Furthermore, by contending that after joining the US led war on terror, Pakistan had to “… tell the same indoctrinated people [terrorists] this is now not a freedom struggle but terrorism,” Khan has willy-nilly confessed that the terrorists who fought the Soviets in Afghanistan in the garb of ‘mujahideen’ were being patronised and sustained by none other than the Pakistan army’s spy agency Inter-Services Intelligence! He left no doubts whatsoever on this issue when he admitted that “They [terrorists] suddenly saw us as collaborators; it became a nightmare and they turned against us.” [Emphasis added].  

While Rawalpindi nurtured terrorist groups as ‘strategic assets’ for waging proxy wars against its neighbours and encouraged radicalisation and sectarianism, the people of Pakistan were the ones who had to face the blow-back of this perverse strategy in the form of terrorist attacks. so, in retrospect, it’s abundantly clear that Pakistan army’s ‘strategic asset’ policy of romancing terrorist groups has expectedly backfired. Surprisingly, it didn’t learn a lesson and brazenly disregarding Washington’s requests, continued to host Afghan Taliban for a decade with high hopes that after coming to power, Kabul would serve as an obedient and pliable vassal of Pakistan.

To doubly ensure this, Director General of ISI Lt Faiz Hameed air dashed to Kabul and secured influential government positions for members of Rawalpindi’s favourite and most trusted protégé- the Haqqani network. However, after coming to power, Afghan Taliban refused to play ball, and one of the first things it did was to disregard Islamabad’s request and unconditionally release more than 2,300 TTP fighters imprisoned in Afghanistan jails, including the terrorist group’s former deputy chief Maulvi Faqir Mohammad.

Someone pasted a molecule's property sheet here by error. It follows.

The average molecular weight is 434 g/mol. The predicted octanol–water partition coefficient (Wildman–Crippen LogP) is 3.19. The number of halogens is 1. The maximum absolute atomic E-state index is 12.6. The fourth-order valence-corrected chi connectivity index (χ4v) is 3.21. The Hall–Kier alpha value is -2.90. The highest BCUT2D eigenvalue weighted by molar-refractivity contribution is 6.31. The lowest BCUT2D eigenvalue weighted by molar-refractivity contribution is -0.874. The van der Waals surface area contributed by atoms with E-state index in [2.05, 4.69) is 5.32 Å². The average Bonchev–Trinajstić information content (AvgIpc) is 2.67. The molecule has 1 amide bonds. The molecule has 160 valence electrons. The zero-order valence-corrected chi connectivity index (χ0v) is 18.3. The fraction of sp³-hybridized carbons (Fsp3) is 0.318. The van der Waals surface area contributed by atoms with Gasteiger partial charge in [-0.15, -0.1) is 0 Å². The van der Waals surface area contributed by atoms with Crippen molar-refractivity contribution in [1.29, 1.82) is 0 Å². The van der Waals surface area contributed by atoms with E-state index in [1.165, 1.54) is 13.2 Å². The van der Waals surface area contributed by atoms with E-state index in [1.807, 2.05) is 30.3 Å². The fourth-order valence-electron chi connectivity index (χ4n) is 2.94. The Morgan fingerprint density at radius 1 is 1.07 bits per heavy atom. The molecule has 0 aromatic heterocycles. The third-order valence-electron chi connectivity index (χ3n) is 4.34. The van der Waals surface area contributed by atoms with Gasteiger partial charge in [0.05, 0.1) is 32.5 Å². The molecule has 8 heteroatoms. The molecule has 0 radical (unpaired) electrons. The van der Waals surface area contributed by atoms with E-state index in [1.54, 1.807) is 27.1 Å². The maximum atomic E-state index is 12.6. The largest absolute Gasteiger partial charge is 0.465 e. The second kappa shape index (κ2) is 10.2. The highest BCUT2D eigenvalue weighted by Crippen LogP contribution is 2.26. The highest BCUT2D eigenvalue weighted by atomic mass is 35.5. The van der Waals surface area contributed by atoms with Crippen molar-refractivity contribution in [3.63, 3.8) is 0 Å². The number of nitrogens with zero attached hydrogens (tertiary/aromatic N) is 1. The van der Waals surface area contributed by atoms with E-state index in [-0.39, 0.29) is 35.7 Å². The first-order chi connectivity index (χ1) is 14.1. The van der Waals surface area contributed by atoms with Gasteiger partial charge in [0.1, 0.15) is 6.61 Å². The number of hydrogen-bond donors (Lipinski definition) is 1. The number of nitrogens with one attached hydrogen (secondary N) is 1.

However, this was not all. To indicate its disagreement regarding the alignment of Pak-Afghan border as delineated by the Durand Line, the Taliban uprooted portions of the border fencing erected by Pakistan army and even used physical force to stop the fencing work. After Pakistan army carried trans-border strikes against TTP terrorist facilities inside Afghanistan, Chief Taliban spokesman Zabihullah Mujahid hit back and warned its erstwhile benefactor by saying “Islamic Emirate of Afghanistan [IEA] calls on the Pakistani side not to test the patience of Afghans on such issues and not repeat the same mistake again, otherwise it will have bad consequences.”

 While feeling sorry for the people of Pakistan who are facing the consequences of Rawalpindi’s self-debilitating ‘strategic asset’ strategy, one is reminded of Hillary Clinton, who as US Secretary of State had way back in 2011 during her Pakistan visit, cautioned the Pakistani establishment by saying, “You can’t keep snakes in your backyard and expect them only to bite your neighbours,” and predicting that “You know, eventually those snakes are going to turn on whoever has them in the backyard.”

So, rather than blaming foreign forces for acts of terrorism inside Pakistan, it would do Islamabad a lot of good to look inwards and rein-in Rawalpindi. However, since Pakistan “is not a country with an army, but an army with a country,” this could indeed be a tall order!

Nilesh Kunwar

Nilesh Kunwar is a retired Indian Army Officer who has served in Jammu & Kashmir, Assam, Nagaland and Manipur. He is a ‘Kashmir-Watcher,’ and now after retirement is pursuing his favorite hobby of writing for newspapers, journals and think tanks.